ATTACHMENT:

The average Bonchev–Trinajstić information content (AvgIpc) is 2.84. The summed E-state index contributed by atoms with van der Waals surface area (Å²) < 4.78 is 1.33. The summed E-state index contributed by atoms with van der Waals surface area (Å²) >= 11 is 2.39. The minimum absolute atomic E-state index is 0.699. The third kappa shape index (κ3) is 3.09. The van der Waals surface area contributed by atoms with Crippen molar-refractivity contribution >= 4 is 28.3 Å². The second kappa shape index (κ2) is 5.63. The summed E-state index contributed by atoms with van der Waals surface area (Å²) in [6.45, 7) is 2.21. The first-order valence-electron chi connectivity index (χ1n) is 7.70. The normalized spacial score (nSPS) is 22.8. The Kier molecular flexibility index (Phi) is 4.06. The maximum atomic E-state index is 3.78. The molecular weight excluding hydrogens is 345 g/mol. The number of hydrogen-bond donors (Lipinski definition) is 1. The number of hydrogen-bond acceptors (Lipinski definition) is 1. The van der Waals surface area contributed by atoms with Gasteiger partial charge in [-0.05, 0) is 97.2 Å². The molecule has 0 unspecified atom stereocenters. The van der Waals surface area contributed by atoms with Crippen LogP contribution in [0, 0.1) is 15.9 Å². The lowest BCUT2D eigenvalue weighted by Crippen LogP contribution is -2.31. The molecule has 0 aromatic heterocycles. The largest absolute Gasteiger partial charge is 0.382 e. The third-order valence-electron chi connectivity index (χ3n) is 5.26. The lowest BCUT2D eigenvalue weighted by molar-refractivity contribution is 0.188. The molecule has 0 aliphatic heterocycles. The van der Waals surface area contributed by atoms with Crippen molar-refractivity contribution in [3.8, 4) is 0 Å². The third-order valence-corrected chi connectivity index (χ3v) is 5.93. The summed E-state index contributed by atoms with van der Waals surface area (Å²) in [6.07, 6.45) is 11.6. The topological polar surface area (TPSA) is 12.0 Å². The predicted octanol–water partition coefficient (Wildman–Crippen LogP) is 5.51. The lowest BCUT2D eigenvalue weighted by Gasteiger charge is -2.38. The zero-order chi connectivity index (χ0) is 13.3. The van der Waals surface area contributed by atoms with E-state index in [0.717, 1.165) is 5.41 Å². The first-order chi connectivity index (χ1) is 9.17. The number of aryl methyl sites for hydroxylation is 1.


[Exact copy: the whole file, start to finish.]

The average Bonchev–Trinajstić information content (AvgIpc) is 2.84. The summed E-state index contributed by atoms with van der Waals surface area (Å²) < 4.78 is 1.33. The summed E-state index contributed by atoms with van der Waals surface area (Å²) >= 11 is 2.39. The minimum absolute atomic E-state index is 0.699. The third kappa shape index (κ3) is 3.09. The van der Waals surface area contributed by atoms with Crippen molar-refractivity contribution >= 4 is 28.3 Å². The second kappa shape index (κ2) is 5.63. The summed E-state index contributed by atoms with van der Waals surface area (Å²) in [6.45, 7) is 2.21. The first-order valence-electron chi connectivity index (χ1n) is 7.70. The normalized spacial score (nSPS) is 22.8. The Kier molecular flexibility index (Phi) is 4.06. The maximum atomic E-state index is 3.78. The molecular weight excluding hydrogens is 345 g/mol. The number of hydrogen-bond donors (Lipinski definition) is 1. The number of hydrogen-bond acceptors (Lipinski definition) is 1. The van der Waals surface area contributed by atoms with Gasteiger partial charge in [-0.05, 0) is 97.2 Å². The molecule has 0 unspecified atom stereocenters. The van der Waals surface area contributed by atoms with Crippen LogP contribution in [0, 0.1) is 15.9 Å². The lowest BCUT2D eigenvalue weighted by Crippen LogP contribution is -2.31. The molecule has 0 aromatic heterocycles. The largest absolute Gasteiger partial charge is 0.382 e. The third-order valence-electron chi connectivity index (χ3n) is 5.26. The lowest BCUT2D eigenvalue weighted by molar-refractivity contribution is 0.188. The molecule has 0 aliphatic heterocycles. The van der Waals surface area contributed by atoms with Crippen molar-refractivity contribution in [3.8, 4) is 0 Å². The third-order valence-corrected chi connectivity index (χ3v) is 5.93. The summed E-state index contributed by atoms with van der Waals surface area (Å²) in [6.07, 6.45) is 11.6. The topological polar surface area (TPSA) is 12.0 Å². The predicted octanol–water partition coefficient (Wildman–Crippen LogP) is 5.51. The lowest BCUT2D eigenvalue weighted by Gasteiger charge is -2.38. The zero-order chi connectivity index (χ0) is 13.3. The van der Waals surface area contributed by atoms with E-state index in [0.717, 1.165) is 5.41 Å². The first-order chi connectivity index (χ1) is 9.17. The number of aryl methyl sites for hydroxylation is 1.